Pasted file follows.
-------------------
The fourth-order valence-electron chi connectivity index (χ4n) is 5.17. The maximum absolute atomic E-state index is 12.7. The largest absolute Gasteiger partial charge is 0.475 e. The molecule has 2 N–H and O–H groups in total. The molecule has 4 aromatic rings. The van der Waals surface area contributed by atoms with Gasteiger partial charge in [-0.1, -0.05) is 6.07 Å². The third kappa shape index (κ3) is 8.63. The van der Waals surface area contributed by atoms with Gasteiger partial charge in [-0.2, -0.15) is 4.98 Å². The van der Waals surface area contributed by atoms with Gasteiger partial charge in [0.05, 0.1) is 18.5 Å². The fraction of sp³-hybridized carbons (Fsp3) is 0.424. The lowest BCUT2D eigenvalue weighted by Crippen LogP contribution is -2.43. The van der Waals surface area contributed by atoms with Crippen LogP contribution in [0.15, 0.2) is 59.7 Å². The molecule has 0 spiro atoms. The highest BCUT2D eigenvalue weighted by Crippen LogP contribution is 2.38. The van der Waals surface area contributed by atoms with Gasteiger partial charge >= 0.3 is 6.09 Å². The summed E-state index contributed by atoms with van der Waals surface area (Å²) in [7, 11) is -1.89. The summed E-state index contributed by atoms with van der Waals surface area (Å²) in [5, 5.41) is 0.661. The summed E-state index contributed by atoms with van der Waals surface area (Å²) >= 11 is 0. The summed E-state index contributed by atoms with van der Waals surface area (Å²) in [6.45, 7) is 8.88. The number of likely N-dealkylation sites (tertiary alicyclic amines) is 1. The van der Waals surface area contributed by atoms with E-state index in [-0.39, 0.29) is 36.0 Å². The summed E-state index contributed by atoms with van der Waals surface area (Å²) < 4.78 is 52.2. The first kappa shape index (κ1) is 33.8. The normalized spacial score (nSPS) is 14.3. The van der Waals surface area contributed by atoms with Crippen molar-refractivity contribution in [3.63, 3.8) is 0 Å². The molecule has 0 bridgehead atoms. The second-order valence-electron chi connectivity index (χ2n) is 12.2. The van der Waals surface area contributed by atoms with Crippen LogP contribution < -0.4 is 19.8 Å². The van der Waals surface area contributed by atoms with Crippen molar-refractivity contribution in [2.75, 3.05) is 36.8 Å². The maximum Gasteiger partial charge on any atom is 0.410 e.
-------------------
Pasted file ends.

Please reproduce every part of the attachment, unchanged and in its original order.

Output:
The fourth-order valence-electron chi connectivity index (χ4n) is 5.17. The maximum absolute atomic E-state index is 12.7. The largest absolute Gasteiger partial charge is 0.475 e. The molecule has 2 N–H and O–H groups in total. The molecule has 4 aromatic rings. The van der Waals surface area contributed by atoms with Gasteiger partial charge in [-0.1, -0.05) is 6.07 Å². The third kappa shape index (κ3) is 8.63. The van der Waals surface area contributed by atoms with Gasteiger partial charge in [-0.2, -0.15) is 4.98 Å². The van der Waals surface area contributed by atoms with Gasteiger partial charge in [0.05, 0.1) is 18.5 Å². The fraction of sp³-hybridized carbons (Fsp3) is 0.424. The lowest BCUT2D eigenvalue weighted by Crippen LogP contribution is -2.43. The van der Waals surface area contributed by atoms with Crippen LogP contribution in [0.15, 0.2) is 59.7 Å². The molecule has 0 spiro atoms. The highest BCUT2D eigenvalue weighted by Crippen LogP contribution is 2.38. The van der Waals surface area contributed by atoms with Gasteiger partial charge >= 0.3 is 6.09 Å². The summed E-state index contributed by atoms with van der Waals surface area (Å²) in [7, 11) is -1.89. The summed E-state index contributed by atoms with van der Waals surface area (Å²) in [5, 5.41) is 0.661. The summed E-state index contributed by atoms with van der Waals surface area (Å²) >= 11 is 0. The summed E-state index contributed by atoms with van der Waals surface area (Å²) in [6.45, 7) is 8.88. The number of likely N-dealkylation sites (tertiary alicyclic amines) is 1. The van der Waals surface area contributed by atoms with E-state index in [-0.39, 0.29) is 36.0 Å². The summed E-state index contributed by atoms with van der Waals surface area (Å²) < 4.78 is 52.2. The first kappa shape index (κ1) is 33.8. The normalized spacial score (nSPS) is 14.3. The van der Waals surface area contributed by atoms with Crippen molar-refractivity contribution in [3.63, 3.8) is 0 Å². The molecule has 0 bridgehead atoms. The second-order valence-electron chi connectivity index (χ2n) is 12.2. The van der Waals surface area contributed by atoms with Crippen LogP contribution < -0.4 is 19.8 Å². The van der Waals surface area contributed by atoms with Crippen molar-refractivity contribution in [2.75, 3.05) is 36.8 Å². The maximum Gasteiger partial charge on any atom is 0.410 e.